Headwater’s favourite UNESCO World Heritage Sites
Feefo - Independent reviews
  Contact Us

Request a Brochure | Newsletter

BOOK AND TRAVEL WITH CONFIDENCE
Read more about our enhanced felxibility

Headwater’s favourite UNESCO World Heritage Sites

UNESCO World Heritage Sites are defined as areas that have unique cultural, scientific, and historical significance. At Headwater, not only do we like to stay in characterful accommodations and visit beautiful areas, but we also love to delve into regions that are steeped in fascinating history and culture, which is why we take great pride in designing itineraries that encompass some of the world’s best UNESCO World Heritage Sites. Read on to find out some of our top favourite sites you can explore while on our Walking and Cycling holidays, to inspire your next adventure.  

The UNESCO World Heritage Site cities of Matera and Alberobello

Discover Matera, Basilicata’s crown jewel that’s sandwiched between the heel and the toe of Italy’s boot. Lying east of Naples in the southern region of Basilicata, Matera was recognised as a UNESCO World Heritage Site back in 1993 and was named the European Capital of Culture in 2019. But before the city gained international fame for its fascinating honeycomb-like Sassi (cave-dwelling) houses, the ancient caves told a tale of unimaginable poverty and struggle.

Dating back to the Palaeolithic Age, Matera was inhabited continuously for around 7000 years, making it the world’s third oldest town in existence. After the 16th Century, the once prosperous Matera became quickly overpopulated and overrun with disease. It wasn’t until the late 1950’s that authorities took action to relocate it’s 15,000 inhabitants. But in 1986, a dramatic rebirth came about as the Italian government encouraged a Sassi revival by subsidising restoration work. Artisans began moving in, setting up innovative workshops, while bars, restaurants, and boutique hotels quickly followed suit, bringing the fascinating history of Matera back to life and tourism to the area for the first time.

Another UNESCO World Heritage Site that’s not to be overlooked while you’re in the region, is the charming area of Alberobello. Situated in the Itria Valley in southeastern Italy, Alberobello was named after the primitive oak forest “Arboris Belli” (beautiful trees) that once covered this area. However, the town is now popular for its dense mass of 1,500 iconic beehive-looking, white-tipped houses, called trulli.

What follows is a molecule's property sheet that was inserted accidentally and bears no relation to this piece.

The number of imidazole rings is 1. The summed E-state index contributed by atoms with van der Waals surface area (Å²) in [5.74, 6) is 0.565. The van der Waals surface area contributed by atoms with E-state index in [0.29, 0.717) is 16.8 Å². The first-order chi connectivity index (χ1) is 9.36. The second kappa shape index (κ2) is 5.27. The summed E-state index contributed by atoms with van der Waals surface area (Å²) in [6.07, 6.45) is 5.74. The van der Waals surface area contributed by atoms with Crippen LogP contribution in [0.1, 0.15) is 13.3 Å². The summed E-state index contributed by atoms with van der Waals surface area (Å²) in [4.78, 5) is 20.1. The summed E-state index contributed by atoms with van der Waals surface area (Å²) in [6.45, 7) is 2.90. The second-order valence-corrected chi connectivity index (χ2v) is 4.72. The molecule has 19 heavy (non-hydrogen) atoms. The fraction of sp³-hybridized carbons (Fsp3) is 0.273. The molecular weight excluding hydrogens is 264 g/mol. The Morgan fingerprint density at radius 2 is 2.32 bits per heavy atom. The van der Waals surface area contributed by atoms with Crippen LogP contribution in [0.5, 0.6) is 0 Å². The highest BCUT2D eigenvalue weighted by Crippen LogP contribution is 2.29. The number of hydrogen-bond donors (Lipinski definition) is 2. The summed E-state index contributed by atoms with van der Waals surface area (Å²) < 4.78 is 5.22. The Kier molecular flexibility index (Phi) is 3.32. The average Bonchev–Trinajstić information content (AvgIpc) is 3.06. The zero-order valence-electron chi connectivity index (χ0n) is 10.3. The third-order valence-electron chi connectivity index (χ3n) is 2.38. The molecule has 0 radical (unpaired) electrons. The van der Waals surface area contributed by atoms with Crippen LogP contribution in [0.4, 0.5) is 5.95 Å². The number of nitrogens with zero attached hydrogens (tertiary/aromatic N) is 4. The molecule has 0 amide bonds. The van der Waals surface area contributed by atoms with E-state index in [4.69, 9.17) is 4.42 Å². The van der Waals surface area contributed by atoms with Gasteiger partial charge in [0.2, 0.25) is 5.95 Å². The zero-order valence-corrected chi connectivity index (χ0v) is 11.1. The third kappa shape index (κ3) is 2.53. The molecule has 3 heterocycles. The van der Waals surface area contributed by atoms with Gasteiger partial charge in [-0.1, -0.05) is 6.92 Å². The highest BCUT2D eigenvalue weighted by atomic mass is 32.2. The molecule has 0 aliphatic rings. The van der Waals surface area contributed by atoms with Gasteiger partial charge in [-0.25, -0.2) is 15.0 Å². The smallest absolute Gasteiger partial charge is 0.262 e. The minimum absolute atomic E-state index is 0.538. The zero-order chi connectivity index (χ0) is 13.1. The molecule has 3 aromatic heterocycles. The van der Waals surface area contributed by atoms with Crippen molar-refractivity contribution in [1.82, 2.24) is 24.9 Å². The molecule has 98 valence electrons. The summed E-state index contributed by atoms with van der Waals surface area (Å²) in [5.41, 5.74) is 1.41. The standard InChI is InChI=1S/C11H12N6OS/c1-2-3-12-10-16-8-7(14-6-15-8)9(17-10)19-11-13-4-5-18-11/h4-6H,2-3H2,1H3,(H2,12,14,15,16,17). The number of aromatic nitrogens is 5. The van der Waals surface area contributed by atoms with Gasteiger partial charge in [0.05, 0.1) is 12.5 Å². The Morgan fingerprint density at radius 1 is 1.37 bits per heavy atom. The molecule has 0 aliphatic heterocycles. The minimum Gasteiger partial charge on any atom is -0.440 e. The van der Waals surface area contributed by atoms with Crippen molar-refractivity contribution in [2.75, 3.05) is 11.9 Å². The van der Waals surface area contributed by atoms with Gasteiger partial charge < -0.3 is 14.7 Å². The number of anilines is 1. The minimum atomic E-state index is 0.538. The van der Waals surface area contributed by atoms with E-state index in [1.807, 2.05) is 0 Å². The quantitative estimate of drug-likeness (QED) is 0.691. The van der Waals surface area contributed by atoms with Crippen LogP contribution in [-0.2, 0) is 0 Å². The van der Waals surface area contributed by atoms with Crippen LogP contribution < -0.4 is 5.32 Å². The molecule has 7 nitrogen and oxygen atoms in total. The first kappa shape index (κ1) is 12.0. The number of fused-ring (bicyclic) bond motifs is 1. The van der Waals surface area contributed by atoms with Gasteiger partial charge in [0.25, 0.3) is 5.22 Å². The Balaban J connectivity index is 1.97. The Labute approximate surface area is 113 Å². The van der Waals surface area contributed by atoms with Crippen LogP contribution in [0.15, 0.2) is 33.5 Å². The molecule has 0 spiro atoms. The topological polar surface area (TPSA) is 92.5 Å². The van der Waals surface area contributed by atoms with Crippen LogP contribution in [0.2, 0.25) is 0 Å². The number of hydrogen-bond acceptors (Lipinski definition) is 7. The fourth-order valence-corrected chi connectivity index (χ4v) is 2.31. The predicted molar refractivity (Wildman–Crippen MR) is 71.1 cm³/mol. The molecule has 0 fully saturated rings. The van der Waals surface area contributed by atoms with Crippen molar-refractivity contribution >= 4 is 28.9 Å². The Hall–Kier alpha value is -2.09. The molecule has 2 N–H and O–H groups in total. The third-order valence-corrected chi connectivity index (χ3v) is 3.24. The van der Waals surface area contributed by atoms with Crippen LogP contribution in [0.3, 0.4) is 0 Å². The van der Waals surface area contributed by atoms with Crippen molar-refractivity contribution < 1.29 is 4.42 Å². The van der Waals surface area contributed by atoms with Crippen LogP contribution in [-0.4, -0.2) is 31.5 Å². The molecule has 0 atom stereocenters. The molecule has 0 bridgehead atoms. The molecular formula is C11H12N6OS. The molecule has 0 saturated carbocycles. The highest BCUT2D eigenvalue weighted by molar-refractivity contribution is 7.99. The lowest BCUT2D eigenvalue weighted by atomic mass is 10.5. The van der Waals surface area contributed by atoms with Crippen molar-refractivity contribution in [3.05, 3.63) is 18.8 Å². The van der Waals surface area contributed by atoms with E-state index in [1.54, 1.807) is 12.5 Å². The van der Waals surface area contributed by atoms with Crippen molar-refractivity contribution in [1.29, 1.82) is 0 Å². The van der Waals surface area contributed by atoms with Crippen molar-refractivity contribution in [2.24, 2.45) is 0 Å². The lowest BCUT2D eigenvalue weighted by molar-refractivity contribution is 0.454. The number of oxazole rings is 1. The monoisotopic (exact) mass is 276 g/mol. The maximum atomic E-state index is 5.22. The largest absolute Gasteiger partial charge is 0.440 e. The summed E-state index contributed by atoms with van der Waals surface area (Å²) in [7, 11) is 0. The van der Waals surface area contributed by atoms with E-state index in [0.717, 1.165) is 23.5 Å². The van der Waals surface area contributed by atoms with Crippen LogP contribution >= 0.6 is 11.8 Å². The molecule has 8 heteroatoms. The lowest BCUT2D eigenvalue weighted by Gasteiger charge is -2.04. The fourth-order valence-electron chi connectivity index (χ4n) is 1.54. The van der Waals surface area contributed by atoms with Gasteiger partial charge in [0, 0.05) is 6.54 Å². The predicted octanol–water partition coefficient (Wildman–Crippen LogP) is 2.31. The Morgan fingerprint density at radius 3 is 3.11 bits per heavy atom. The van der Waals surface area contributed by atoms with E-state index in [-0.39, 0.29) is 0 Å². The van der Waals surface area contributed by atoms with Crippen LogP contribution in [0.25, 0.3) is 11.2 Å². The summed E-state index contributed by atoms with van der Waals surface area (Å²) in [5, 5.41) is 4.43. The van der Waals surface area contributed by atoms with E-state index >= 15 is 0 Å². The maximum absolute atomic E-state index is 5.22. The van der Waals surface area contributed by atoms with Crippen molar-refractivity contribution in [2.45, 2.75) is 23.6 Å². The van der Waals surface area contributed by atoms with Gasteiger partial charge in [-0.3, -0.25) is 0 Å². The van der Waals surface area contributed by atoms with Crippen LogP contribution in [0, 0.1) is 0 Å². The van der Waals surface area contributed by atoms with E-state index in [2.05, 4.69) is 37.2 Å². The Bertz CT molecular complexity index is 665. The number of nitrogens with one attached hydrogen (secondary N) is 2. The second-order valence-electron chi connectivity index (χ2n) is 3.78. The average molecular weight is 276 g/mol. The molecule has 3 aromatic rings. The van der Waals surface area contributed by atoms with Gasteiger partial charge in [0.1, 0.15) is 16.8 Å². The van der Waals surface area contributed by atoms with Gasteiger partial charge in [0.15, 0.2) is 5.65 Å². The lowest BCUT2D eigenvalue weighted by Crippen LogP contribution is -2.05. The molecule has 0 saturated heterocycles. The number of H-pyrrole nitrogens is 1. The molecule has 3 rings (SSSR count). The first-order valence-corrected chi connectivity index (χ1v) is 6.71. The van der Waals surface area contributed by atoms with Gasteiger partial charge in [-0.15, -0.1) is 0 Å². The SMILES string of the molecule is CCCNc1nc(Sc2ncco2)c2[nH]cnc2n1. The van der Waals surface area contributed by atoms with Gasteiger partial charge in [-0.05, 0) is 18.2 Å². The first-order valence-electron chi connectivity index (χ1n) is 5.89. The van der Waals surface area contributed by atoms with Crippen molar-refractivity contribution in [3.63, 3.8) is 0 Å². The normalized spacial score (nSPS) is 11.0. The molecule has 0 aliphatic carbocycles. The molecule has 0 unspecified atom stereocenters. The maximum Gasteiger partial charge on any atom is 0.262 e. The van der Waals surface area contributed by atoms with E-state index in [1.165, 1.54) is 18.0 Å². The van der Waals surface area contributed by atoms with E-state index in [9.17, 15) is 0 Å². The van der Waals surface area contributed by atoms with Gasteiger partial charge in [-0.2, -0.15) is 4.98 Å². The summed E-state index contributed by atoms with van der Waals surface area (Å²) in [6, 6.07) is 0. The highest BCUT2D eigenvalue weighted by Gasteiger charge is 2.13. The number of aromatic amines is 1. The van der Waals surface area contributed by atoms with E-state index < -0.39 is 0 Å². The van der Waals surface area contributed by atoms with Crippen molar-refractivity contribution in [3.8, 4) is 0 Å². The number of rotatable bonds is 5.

Some of these fairy tale conical-shaped houses date back to the 14th century. They are rumoured to have been constructed so that they may be dismantled in a hurry as a means of avoiding taxes on new settlements under the Kingdom of Naples. However, most historians believe they were built in this style due to the vast amount of local limestone in the region. Regardless of how they came into being, this spectacularly enchanting and peculiar urban sprawl is definitely worth visiting.

Discover these fascinating regions on our Self-Guided Walking in Puglia and Matera trip which takes in the unique ‘trulli’ style houses of Alberobello, the Sassi cave dwellings in Matera, and the beautiful White City of Ostuni on foot. Or explore this region of striking beauty on two wheels with our Cycling the Heel of Italy holiday, that takes in vibrant fishing villages along the rugged Puglia coastline, including visits to Otranto, Baroque Lecce, and Alberobello.

The Ggantija Temples in Xaghra, Gozo

The island of Gozo in Malta may be small in circumference, but it encompasses centuries of fascinating history to discover, like the Ggantija Temples. Dating back to 3500BC, the megalithic Ggantija Temples are the oldest, free-standing monuments in the world and are a testament to the island’s inhabitation for at least 1,000 years before the Egyptian pyramids of Giza were even constructed. Consisting of two temples, built with rough, coralline limestone blocks, each Ggantija temple contains five apses that are connected by a central corridor leading to a beautiful trefoil section you can explore at your own pace.

The Ggantija temples and the recently restored Il-Kastell fortress towering above Gozo’s bustling capital of Victoria are arguably some of Malta’s greatest sights. Legend has it, that due to its colossal 6-meter-high monolith dimensions, these temples were the work of giants – its very name, “Ggantija”, is Maltese for “giant”.

On day 5 of our Walking on Gozo – Calypso’s Isle trip, you can explore Xaghra, one of the earliest inhabited parts of Gozo that are surrounded by fertile valleys. After you’ve wandered around the freestanding Ggantija temple, you will then head to Calypso’s Cave, which is alleged to be the same cave referred to by Homer in The Odyssey, before enjoying a beautiful lunch on Ramla Bay.

The Episcopal Complex of the Euphrasian Basilica in Porec

The fascinating 6th Century Episcopal Complex of the Euphrasian Basilica in the ancient Roman town of Porec has been on the UNESCO World Heritage List since 1997 thanks to its great level of preservation and sheer beauty. Located on the western coast of the Istrian peninsula, Croatia, this complex is one of the finest intact examples of Byzantine art in Europe, which includes a church, atrium, and baptistery. The glittering 6th-century mosaics in the apse of the church and the stunning views from the belfry, that can be accessed through the octagonal baptistery are among some of the main highlights of the complex.